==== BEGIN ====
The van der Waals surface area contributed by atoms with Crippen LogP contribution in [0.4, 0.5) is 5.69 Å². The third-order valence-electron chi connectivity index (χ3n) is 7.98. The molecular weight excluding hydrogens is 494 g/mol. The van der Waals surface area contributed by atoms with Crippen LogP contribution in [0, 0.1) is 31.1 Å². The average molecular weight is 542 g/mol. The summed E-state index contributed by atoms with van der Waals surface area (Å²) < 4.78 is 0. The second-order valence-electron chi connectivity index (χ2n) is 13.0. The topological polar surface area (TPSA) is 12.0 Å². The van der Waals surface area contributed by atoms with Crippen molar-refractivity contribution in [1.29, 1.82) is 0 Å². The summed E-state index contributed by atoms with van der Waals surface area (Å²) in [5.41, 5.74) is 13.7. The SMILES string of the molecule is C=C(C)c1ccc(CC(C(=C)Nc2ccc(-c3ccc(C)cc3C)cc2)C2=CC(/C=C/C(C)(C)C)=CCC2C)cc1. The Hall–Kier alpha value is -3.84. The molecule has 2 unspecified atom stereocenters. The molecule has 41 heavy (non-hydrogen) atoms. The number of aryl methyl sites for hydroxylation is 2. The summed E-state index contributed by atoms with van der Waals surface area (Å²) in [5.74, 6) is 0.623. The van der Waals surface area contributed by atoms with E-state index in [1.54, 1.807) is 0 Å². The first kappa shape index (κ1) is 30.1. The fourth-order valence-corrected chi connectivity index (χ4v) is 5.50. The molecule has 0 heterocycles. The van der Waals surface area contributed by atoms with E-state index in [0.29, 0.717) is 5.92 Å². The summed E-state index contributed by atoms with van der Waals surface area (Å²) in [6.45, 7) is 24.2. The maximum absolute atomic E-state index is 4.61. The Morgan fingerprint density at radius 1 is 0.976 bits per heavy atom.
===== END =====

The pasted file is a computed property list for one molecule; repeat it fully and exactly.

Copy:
The van der Waals surface area contributed by atoms with Crippen LogP contribution in [0.4, 0.5) is 5.69 Å². The third-order valence-electron chi connectivity index (χ3n) is 7.98. The molecular weight excluding hydrogens is 494 g/mol. The van der Waals surface area contributed by atoms with Crippen LogP contribution in [0, 0.1) is 31.1 Å². The average molecular weight is 542 g/mol. The summed E-state index contributed by atoms with van der Waals surface area (Å²) < 4.78 is 0. The second-order valence-electron chi connectivity index (χ2n) is 13.0. The topological polar surface area (TPSA) is 12.0 Å². The van der Waals surface area contributed by atoms with Crippen molar-refractivity contribution in [1.29, 1.82) is 0 Å². The summed E-state index contributed by atoms with van der Waals surface area (Å²) in [5.41, 5.74) is 13.7. The SMILES string of the molecule is C=C(C)c1ccc(CC(C(=C)Nc2ccc(-c3ccc(C)cc3C)cc2)C2=CC(/C=C/C(C)(C)C)=CCC2C)cc1. The Hall–Kier alpha value is -3.84. The molecule has 2 unspecified atom stereocenters. The molecule has 41 heavy (non-hydrogen) atoms. The number of aryl methyl sites for hydroxylation is 2. The summed E-state index contributed by atoms with van der Waals surface area (Å²) in [5.74, 6) is 0.623. The van der Waals surface area contributed by atoms with E-state index in [1.54, 1.807) is 0 Å². The first kappa shape index (κ1) is 30.1. The fourth-order valence-corrected chi connectivity index (χ4v) is 5.50. The molecule has 0 heterocycles. The van der Waals surface area contributed by atoms with E-state index in [0.29, 0.717) is 5.92 Å². The summed E-state index contributed by atoms with van der Waals surface area (Å²) in [6.45, 7) is 24.2. The maximum absolute atomic E-state index is 4.61. The Morgan fingerprint density at radius 1 is 0.976 bits per heavy atom.